Scaling a blockchain is hard, a subject of intense debate, and hasn’t truly been solved yet. We can wait for multi-threading, or IBC, but we will be waiting a while as these are quite difficult to implement, and in some cases, are still open problems.
Luckily, we at EOSBet Casino don’t need to solve these hard problems. We can leave these issues to the noble open-source software contributors and developers at block.one
However, we need to scale EOSBet now and not wait for future, theoretical fixes from block.one. We have a few options, which I will outline:
Option 1: Move to a different eosio blockchain
With the recent launch of TELOS, there is a possibility of porting our contracts over to their blockchain. There are zero applications on their network, and with the assumed low price of the TLOS token, we could hoard a large amount of network bandwidth on TLOS, guaranteeing us a large percentage of their CPU through-put for the foreseeable future of their blockchain.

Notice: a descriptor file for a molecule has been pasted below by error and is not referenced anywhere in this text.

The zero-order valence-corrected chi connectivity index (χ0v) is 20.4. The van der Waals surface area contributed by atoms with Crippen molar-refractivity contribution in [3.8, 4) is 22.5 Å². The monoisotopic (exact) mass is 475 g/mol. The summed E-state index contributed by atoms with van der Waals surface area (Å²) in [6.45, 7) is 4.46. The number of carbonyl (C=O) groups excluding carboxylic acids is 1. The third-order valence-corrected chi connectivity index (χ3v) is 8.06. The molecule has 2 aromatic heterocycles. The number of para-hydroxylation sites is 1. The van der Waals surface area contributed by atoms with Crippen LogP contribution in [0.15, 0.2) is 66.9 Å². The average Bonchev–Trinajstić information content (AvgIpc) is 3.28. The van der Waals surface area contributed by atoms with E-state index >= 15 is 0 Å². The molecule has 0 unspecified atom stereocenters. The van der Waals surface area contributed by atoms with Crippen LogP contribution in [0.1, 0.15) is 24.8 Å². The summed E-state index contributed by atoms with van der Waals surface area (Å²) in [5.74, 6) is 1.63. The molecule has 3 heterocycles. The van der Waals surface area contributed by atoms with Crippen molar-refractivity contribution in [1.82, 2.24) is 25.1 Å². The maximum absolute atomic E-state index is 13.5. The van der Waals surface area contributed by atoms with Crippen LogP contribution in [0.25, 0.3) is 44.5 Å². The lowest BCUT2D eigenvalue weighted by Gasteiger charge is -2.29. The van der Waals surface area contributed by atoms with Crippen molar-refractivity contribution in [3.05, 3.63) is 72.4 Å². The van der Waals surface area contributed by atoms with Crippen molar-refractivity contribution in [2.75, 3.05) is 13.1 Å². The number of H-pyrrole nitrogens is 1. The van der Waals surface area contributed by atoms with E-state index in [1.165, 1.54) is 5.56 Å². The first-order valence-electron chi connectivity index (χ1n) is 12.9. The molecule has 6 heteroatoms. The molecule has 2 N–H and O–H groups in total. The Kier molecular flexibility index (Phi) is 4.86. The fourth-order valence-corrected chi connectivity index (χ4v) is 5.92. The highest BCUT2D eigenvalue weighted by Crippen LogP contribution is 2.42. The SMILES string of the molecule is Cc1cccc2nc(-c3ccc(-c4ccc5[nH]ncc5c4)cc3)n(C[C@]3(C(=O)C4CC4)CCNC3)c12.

We would benefit by having 21 similarly decentralized BPs processing our transactions and maintaining the network. Resources would be much cheaper initially, and there would be much less competition in the future after buying up a large amount of cheap TLOS.
We do make some sacrifices — namely we lose the massive network effects that come from being on EOS mainnet. Many users have an EOS mainnet account, and EOS is purchasable on many large exchanges. We cannot say the same about TELOS. It would be easy to make a gateway to transfer EOS tokens to pegged-EOS on the TELOS network. However, this would be a trusted solution, which somewhat defeats the purpose of playing decentralized and trustless blockchain games. It seems that many users do not care about trustlessness, as EOSBet is the only open source dice game, and people play the hundreds of other closed-source dice games. Playing on closed-source smart contracts is inherently non-trustless, but users continue to do so.
The downsides of this solution are that we still have to pay for CPU on the TELOS network, and TELOS naturally has the same exact scale limitations of EOS mainnet. However, if we were able to obtain a quarter of TELOS network bandwidth, and they maxed out at 100 real transactions per second, then we would be able to process 25 bets per second, forever. Not bad.